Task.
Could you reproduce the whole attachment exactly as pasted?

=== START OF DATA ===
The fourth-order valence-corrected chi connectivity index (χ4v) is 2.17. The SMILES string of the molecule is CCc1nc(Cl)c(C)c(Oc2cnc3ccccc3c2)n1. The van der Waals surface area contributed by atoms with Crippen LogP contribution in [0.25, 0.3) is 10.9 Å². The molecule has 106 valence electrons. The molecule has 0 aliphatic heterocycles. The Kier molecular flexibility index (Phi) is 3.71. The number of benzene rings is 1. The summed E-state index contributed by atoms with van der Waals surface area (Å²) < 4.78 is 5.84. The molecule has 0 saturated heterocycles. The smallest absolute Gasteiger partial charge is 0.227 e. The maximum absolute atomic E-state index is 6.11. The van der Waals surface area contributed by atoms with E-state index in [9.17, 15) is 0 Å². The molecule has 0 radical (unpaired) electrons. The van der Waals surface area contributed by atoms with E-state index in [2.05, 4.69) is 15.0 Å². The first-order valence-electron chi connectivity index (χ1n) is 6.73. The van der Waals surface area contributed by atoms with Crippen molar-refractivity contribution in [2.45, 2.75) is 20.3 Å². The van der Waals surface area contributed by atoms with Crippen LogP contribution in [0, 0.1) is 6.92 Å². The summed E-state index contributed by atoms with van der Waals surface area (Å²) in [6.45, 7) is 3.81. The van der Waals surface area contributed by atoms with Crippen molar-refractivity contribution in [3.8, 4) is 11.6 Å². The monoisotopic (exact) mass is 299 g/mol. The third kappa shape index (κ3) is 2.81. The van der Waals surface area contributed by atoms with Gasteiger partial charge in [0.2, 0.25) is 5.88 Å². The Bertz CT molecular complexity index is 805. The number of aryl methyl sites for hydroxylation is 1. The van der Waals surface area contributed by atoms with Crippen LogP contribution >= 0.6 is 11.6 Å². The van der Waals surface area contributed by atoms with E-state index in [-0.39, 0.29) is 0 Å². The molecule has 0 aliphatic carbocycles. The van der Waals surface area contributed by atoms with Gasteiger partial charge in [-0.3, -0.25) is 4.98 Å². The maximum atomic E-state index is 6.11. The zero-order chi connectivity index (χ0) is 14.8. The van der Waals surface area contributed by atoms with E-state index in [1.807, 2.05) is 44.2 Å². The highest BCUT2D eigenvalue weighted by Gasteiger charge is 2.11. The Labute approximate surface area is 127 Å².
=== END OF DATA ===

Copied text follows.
The fourth-order valence-corrected chi connectivity index (χ4v) is 2.17. The SMILES string of the molecule is CCc1nc(Cl)c(C)c(Oc2cnc3ccccc3c2)n1. The van der Waals surface area contributed by atoms with Crippen LogP contribution in [0.25, 0.3) is 10.9 Å². The molecule has 106 valence electrons. The molecule has 0 aliphatic heterocycles. The Kier molecular flexibility index (Phi) is 3.71. The number of benzene rings is 1. The summed E-state index contributed by atoms with van der Waals surface area (Å²) < 4.78 is 5.84. The molecule has 0 saturated heterocycles. The smallest absolute Gasteiger partial charge is 0.227 e. The maximum absolute atomic E-state index is 6.11. The van der Waals surface area contributed by atoms with E-state index in [9.17, 15) is 0 Å². The molecule has 0 radical (unpaired) electrons. The van der Waals surface area contributed by atoms with E-state index in [2.05, 4.69) is 15.0 Å². The first-order valence-electron chi connectivity index (χ1n) is 6.73. The van der Waals surface area contributed by atoms with Crippen molar-refractivity contribution in [2.45, 2.75) is 20.3 Å². The van der Waals surface area contributed by atoms with Crippen LogP contribution in [0, 0.1) is 6.92 Å². The summed E-state index contributed by atoms with van der Waals surface area (Å²) in [6.45, 7) is 3.81. The van der Waals surface area contributed by atoms with Crippen molar-refractivity contribution in [3.8, 4) is 11.6 Å². The monoisotopic (exact) mass is 299 g/mol. The third kappa shape index (κ3) is 2.81. The van der Waals surface area contributed by atoms with Gasteiger partial charge in [0.2, 0.25) is 5.88 Å². The Bertz CT molecular complexity index is 805. The number of aryl methyl sites for hydroxylation is 1. The van der Waals surface area contributed by atoms with Crippen LogP contribution >= 0.6 is 11.6 Å². The van der Waals surface area contributed by atoms with E-state index in [-0.39, 0.29) is 0 Å². The molecule has 0 aliphatic carbocycles. The van der Waals surface area contributed by atoms with Gasteiger partial charge in [-0.3, -0.25) is 4.98 Å². The maximum atomic E-state index is 6.11. The zero-order chi connectivity index (χ0) is 14.8. The van der Waals surface area contributed by atoms with E-state index in [1.807, 2.05) is 44.2 Å². The highest BCUT2D eigenvalue weighted by Gasteiger charge is 2.11. The Labute approximate surface area is 127 Å².